Date:28 November 2016
When you’re painting a whole room, the ceiling should come first.
By Timothy Dahl
It’s easy to overlook the ceiling when you’re painting a whole room, but you shouldn’t ignore your fifth wall. It deserves the same amount of protection and design consideration that your walls do. So if you’re tackling a room in its entirety, start with the ceiling.
Prep the room, and the ceiling too
Before you begin painting your ceiling, remove all furniture from the room and lay down drop cloths from wall to wall. If you can’t completely remove the furniture from the room, try pushing it to the center and covering it all with drop cloths.
Remove lighting fixtures and chandeliers, so you have no obstructions and can paint the entire wall without worrying about getting paint on a lamp. If you cannot remove a ceiling fixture, then make sure it is taped and covered up before you get started.
Now prep your ceiling surface and walls by first dusting them. Then wash them using a mixture of water and a non-abrasive cleaning liquid. This will remove grease, grime, and dirt. Rinse and then dry your walls and ceilings completely before you start painting.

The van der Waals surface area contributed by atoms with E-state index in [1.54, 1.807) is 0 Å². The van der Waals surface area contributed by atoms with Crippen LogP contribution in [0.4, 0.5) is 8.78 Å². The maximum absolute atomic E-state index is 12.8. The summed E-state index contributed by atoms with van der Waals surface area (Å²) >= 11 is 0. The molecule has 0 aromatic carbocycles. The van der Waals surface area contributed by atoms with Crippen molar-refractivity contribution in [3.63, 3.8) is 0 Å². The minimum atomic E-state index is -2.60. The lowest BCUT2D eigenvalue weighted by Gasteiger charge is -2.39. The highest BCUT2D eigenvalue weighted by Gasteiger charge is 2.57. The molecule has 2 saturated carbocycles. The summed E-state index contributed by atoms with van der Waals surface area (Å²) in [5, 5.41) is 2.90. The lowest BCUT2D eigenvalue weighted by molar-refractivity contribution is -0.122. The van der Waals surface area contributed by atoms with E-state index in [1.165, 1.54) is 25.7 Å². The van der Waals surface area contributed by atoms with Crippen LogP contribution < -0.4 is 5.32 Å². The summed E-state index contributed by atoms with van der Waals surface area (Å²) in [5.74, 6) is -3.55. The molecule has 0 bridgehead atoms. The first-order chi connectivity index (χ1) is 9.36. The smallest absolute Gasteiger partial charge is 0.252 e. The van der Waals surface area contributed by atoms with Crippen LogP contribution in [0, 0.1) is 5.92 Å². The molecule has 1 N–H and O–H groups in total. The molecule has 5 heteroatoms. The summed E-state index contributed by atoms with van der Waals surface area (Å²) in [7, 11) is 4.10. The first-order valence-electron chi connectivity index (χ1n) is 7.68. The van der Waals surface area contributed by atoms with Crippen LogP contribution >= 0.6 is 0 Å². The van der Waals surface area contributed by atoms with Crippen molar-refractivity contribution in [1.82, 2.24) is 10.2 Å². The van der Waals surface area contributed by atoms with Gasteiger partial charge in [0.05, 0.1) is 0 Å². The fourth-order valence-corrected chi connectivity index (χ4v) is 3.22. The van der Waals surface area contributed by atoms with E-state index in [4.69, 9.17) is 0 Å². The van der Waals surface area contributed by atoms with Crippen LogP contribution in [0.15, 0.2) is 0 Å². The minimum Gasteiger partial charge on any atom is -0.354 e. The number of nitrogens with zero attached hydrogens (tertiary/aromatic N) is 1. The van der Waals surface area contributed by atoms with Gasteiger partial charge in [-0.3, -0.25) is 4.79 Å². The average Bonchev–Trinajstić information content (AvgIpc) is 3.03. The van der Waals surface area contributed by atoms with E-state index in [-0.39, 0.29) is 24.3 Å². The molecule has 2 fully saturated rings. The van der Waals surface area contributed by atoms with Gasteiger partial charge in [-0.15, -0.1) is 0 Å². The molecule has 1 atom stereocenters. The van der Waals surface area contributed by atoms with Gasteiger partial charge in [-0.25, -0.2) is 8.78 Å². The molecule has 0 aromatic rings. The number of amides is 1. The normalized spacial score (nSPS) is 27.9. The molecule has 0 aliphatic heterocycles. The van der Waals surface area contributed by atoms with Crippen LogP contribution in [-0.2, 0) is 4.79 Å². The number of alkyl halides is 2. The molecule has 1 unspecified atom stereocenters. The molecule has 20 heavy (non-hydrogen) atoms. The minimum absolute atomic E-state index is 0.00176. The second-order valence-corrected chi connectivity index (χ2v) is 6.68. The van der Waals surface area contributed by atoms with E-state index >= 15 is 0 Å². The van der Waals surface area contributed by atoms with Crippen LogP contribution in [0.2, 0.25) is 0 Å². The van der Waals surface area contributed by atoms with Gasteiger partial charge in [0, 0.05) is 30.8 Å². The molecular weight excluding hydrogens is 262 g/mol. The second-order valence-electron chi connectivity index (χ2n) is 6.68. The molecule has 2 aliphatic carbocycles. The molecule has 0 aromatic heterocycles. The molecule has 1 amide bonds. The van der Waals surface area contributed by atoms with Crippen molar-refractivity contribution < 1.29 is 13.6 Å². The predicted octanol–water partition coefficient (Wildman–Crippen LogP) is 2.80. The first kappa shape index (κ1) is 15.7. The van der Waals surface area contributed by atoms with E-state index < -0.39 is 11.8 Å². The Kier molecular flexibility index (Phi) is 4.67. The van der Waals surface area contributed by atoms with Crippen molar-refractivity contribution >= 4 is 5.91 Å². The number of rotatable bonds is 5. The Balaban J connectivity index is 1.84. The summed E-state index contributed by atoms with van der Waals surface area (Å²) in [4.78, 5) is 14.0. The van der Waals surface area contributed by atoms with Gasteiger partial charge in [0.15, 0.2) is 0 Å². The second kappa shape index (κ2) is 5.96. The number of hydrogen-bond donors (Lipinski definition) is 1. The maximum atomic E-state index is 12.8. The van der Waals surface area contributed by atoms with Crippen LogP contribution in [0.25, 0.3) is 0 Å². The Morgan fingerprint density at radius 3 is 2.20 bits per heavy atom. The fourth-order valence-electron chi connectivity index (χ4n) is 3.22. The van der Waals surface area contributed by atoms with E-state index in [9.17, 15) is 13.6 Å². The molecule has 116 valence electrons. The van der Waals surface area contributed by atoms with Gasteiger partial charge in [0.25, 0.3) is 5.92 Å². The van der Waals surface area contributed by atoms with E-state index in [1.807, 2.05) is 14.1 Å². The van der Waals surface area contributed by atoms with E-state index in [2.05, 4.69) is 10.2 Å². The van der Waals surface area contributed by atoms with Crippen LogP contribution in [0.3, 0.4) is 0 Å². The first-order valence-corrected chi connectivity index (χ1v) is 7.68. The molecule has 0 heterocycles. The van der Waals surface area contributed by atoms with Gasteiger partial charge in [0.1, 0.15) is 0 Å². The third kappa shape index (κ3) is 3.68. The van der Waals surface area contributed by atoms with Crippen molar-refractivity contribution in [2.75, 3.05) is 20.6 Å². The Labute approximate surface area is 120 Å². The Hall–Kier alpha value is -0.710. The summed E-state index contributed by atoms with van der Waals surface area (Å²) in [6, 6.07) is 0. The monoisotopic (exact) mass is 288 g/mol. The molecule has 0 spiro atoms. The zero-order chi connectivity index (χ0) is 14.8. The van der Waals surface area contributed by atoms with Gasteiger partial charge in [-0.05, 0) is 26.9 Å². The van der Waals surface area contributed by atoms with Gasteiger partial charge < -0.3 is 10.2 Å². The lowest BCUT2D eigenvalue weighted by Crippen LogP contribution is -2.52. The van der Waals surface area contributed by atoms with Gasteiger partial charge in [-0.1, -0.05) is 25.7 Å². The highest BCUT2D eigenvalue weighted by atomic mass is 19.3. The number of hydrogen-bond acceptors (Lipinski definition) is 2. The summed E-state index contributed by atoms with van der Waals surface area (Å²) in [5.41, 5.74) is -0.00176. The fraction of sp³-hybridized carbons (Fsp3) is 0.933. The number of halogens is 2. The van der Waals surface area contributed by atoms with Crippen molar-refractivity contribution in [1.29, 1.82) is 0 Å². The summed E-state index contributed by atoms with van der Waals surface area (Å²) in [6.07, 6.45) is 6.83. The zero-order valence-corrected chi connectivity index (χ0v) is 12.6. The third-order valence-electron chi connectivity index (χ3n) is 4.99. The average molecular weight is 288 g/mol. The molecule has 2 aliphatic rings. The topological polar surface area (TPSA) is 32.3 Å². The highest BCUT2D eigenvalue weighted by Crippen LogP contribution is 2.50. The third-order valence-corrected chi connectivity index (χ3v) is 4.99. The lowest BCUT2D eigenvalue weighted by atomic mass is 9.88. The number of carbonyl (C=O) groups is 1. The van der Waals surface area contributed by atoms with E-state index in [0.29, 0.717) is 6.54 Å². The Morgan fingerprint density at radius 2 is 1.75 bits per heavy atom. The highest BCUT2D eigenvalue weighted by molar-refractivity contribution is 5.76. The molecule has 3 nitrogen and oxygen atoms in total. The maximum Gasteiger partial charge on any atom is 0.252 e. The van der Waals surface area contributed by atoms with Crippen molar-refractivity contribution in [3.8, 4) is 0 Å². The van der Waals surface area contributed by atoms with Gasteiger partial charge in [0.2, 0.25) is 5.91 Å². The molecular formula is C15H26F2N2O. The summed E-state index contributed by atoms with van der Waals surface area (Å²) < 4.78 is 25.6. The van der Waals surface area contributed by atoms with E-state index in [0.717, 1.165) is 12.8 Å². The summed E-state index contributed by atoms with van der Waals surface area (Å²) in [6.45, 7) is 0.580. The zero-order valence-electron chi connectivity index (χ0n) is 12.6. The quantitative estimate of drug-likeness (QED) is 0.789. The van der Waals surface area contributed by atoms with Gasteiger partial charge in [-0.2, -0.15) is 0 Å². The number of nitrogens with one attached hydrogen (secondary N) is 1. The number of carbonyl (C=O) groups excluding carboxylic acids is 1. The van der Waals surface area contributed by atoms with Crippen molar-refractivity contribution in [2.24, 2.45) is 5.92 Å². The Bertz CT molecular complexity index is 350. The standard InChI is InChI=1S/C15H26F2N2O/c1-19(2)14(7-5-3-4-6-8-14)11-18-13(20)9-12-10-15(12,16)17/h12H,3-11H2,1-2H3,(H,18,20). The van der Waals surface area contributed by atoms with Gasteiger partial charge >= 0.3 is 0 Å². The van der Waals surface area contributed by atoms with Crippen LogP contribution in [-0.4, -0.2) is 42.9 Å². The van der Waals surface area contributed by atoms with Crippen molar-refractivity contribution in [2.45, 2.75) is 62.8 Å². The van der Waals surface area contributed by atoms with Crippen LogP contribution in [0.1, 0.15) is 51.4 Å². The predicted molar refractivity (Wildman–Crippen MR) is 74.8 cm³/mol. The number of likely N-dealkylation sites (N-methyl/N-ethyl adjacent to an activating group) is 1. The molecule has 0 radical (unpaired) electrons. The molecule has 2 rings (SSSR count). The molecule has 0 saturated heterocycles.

Cut in the ceiling
Since your average paint roller cannot reach into corners or paint right up to the woodwork, the first step is to cut in the ceiling—that is, apply about a 5 centimetre wide band of paint around the outer edge of the ceiling — using a 5 centimetre wide brush. Use an edge guard while cutting into the ceiling to prevent inadvertent marks on the walls and wipe that guard frequently to avoid getting paint on the wall or cornices. Paint the cut line as heavily as possible without dripping and keep a damp rag handy to wipe any excess off the walls.
If you’ve got two painters, one of them can continue to cut in while the other starts rolling on the paint. If your walls and ceiling are the same color, then you don’t have to be quite as precise while you’re cutting in. Any marks on the wall will get painted over in the same color anyway. Don’t let be an excuse to get sloppy, though.
Paint the ceiling
After you’ve finished cutting in around the edges, paint the rest of the ceiling using a 4-foot long extension pole screwed into a roller handle. Use a roller with a nap of more than 2 centimetres to paint rough surfaces such as stucco. Start painting at one end of the room, and work the roller back and forth, parallel to the longest wall. Work your way across the ceiling in 3 or 4 foot square patches and when you reach the opposite wall, start painting again back at the first wall. This will prevent lap marks.
To prevent drips, dip your roller into the paint without submerging it. Dip your roller often but with less paint than you might use when painting a vertical wall.
Once the ceiling is done, you can transition right into painting the walls in the afterglow of a job well done.
This article was originally written for and published by Popular Mechanics USA and has been adapted for South Africa.